Ray Powell, dancer, choreographer, ballet master and teacher: born Hitchin, Hertfordshire 20 March 1925; MBE 1976; died Melbourne, Victoria 7 October 2003.
For someone who had originally intended to follow in his father's trade as a tailor, Ray Powell's achievements were not only unlikely, but far-flung and far-reaching. When the Australian Ballet's founder Peggy van Praagh invited him to come and work for her new company's first-ever season in 1962, he went out from Britain on a three-month contract. But he stayed for good, as ballet master and (from 1972) as associate director, to become, with van Praagh, one of the pioneers of a national company that has since become internationally respected.
His contribution to ballet in Australia may have been the most important aspect of his career, but his earlier impact as a dancer in England was considerable. Born in Hitchin, Hertfordshire, in 1925, one of two boys in the marriage of Douglas and Peggy Powell, he had a go at tailoring, but, when someone suggested that perhaps he could try something else, he took up ballet.
After attending local classes, he went on to the Sadler's Wells Ballet School (now the Royal Ballet School) and became a member of the Sadler's Wells Ballet (now the Royal Ballet) in 1941, creating roles in Frederick Ashton's The Quest and Ninette de Valois's Promenade (both 1943). Leaving in 1944 for military service, he rejoined the company in 1947 and stayed until his departure for Australia in 1962.
During these years, he created more roles: in de Valois's production of Don Quixote (1950); Andrée Howard's Veneziana (1953); Ashton's Madame Chrysanthème (1955); and John Cranko's Prince of the Pagodas (1957). In 1960, following an initial workshop piece, he choreographed One in Five, to music by Johann and Joseph Strauss, for the Sunday Ballet Club. This was taken up by the Australian Ballet for its first 1962-63 season and presented as a short companion piece with Giselle.
He went on to choreograph several works for the Australian Ballet, including Just for Fun, also performed on a bill with Giselle when the company visited London and the regions as part of a European tour during its 1965-66 season.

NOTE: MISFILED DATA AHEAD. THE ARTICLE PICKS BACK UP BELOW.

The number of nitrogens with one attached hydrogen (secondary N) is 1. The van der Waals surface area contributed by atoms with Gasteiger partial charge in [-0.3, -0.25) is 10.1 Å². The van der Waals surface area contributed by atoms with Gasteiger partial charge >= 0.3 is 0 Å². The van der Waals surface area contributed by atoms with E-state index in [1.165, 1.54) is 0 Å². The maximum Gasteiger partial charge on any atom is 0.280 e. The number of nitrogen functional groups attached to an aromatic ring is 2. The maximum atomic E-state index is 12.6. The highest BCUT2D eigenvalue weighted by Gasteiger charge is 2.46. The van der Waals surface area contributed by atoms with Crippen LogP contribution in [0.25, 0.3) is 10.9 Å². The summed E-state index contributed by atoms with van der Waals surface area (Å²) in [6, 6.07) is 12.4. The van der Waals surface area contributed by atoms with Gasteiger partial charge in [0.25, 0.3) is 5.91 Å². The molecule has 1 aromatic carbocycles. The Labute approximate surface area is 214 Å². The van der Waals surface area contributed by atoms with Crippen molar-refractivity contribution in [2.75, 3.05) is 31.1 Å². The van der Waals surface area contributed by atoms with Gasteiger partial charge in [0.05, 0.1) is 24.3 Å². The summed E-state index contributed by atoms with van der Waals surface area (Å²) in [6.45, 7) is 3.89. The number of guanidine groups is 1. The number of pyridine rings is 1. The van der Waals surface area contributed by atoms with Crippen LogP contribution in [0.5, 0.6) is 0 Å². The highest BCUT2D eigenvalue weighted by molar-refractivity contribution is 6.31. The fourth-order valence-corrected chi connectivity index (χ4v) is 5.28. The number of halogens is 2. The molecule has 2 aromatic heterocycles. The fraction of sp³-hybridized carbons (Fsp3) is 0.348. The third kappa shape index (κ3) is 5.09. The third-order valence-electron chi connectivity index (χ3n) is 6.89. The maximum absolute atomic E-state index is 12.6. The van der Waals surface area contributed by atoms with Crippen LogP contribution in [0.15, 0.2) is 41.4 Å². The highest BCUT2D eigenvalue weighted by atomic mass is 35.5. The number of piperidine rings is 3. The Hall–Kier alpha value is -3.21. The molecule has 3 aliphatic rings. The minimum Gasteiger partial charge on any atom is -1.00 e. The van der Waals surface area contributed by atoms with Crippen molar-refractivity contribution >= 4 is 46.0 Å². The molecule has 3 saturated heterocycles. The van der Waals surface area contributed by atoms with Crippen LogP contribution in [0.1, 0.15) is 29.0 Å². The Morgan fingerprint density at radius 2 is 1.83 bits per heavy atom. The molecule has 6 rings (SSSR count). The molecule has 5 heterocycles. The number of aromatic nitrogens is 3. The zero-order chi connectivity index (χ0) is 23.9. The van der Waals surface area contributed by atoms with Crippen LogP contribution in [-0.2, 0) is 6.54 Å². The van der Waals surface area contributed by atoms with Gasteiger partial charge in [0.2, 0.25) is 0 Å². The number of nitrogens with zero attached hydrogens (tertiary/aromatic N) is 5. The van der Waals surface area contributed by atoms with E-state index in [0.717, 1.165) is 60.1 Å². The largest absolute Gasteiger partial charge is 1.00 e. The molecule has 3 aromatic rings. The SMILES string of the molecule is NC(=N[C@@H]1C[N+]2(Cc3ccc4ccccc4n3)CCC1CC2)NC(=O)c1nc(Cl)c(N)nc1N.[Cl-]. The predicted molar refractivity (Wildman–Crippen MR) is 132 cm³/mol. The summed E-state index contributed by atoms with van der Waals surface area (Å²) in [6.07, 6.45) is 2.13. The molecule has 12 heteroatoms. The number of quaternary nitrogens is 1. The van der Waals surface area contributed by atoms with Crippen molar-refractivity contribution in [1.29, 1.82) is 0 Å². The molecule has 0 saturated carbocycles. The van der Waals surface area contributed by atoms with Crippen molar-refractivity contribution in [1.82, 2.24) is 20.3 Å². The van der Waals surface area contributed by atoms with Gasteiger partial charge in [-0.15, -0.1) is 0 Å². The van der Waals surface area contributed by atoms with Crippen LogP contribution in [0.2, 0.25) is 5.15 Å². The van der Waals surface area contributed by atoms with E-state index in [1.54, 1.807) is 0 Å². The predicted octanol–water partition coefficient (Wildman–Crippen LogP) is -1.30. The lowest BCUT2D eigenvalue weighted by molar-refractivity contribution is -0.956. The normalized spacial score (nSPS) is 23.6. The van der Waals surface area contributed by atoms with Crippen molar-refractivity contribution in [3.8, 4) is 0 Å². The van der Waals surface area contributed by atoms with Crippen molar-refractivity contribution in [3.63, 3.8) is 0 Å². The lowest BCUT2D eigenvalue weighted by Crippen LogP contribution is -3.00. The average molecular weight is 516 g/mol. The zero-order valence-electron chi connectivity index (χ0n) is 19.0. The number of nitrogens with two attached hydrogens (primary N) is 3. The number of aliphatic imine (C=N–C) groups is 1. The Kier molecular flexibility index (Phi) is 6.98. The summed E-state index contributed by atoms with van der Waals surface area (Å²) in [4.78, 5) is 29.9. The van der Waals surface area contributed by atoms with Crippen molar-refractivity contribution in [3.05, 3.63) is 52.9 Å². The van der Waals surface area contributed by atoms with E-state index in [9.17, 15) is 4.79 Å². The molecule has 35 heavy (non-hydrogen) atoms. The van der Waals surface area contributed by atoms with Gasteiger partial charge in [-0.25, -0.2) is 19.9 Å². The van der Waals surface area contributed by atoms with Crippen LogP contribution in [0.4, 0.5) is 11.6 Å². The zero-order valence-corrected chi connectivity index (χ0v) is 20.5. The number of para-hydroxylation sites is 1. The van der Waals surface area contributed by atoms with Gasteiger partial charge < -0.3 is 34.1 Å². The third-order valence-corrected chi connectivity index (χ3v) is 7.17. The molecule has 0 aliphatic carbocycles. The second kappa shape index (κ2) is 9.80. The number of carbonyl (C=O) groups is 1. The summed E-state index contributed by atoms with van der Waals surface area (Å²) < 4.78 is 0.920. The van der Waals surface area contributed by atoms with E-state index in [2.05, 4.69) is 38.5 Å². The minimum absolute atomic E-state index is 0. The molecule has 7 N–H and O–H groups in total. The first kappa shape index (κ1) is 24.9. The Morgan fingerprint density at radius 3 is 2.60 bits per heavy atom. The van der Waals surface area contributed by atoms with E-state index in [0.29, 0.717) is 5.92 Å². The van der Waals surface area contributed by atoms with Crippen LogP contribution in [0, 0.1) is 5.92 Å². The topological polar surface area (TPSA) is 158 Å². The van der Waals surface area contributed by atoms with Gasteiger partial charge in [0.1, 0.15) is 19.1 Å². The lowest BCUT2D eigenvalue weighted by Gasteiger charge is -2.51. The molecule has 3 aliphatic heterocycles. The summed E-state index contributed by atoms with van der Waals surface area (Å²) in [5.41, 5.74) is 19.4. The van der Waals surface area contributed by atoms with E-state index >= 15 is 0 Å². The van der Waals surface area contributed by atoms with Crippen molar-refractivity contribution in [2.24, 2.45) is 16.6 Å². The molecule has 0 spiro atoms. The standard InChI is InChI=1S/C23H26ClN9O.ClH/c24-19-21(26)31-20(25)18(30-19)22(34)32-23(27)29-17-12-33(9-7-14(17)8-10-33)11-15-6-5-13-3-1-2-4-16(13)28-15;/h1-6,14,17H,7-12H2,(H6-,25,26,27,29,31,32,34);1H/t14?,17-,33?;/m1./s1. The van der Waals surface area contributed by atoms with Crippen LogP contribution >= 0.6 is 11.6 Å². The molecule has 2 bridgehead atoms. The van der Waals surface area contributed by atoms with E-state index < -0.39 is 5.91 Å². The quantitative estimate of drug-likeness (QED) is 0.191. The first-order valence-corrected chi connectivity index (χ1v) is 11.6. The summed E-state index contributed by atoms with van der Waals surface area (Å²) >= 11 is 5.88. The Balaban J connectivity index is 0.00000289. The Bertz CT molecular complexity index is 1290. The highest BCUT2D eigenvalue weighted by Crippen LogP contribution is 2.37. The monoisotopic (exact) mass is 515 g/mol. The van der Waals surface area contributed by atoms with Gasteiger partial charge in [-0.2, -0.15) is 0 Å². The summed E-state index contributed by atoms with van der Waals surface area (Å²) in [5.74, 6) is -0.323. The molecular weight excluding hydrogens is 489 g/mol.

As a performer with the Royal and Australian ballets he was valued as a character artist. "He had an innate ability to act and portray a character," says the Royal Ballet School's Director, Gailene Stock, who as a very green 16-year-old recruit to the Australian Ballet found in him a kindly teacher, always willing to help and guide her. "He had a wonderful, descriptive face, particularly good at eliciting pity, so that he was heartbreaking in Cranko's The Lady and the Fool." He played the part of Bootface in the Royal Ballet's production and staged it for the Australians.
In Ashton's Cinderella for the Royal Ballet he was the first to step into the choreographer's own role as the put-upon Ugly Sister. With the Australian Ballet, he was a memorable Widow Simone in Ashton's La Fille mal gardée and also appeared in the 1989 film version (released 1994); he was the original Sancho Panza in Rudolf Nureyev's Don Quixote, also recorded on film in 1972, and he was Njegus in Ronald Hynd's 1975 The Merry Widow.
Powell retired from the Australian Ballet in 1982, but continued appearances as a guest artist. In 1985 Gailene Stock, then Director of the Australian Ballet School, engaged him as a teacher of mime, repertoire and stagecraft: a post he held up to this year. He also did fund-raising lectures for the Australian Ballet, keeping audiences riveted with accounts of his experiences. "We would joke that you only had to shine a torch on Ray and he would perform," says Stock. "He was born to entertain people."
When it became clear that their son was staying put in Australia, the whole Powell family emigrated to be closer to him. He never settled down with anyone and was childless, but he is survived by a nephew and two nieces - all living in Australia. Stock remembers an engaging personality:
He was very warm and sharing, with a passion for dance and dancers. He also had a love for dogs and wherever he went - classes, rehearsals, whatever - Bowie, a miniature white poodle, and Chloe, a bichon frisé, followed him. They were incredibly well behaved and would sit on a cushion during his classes, watch the entire process and trot out when it was all over.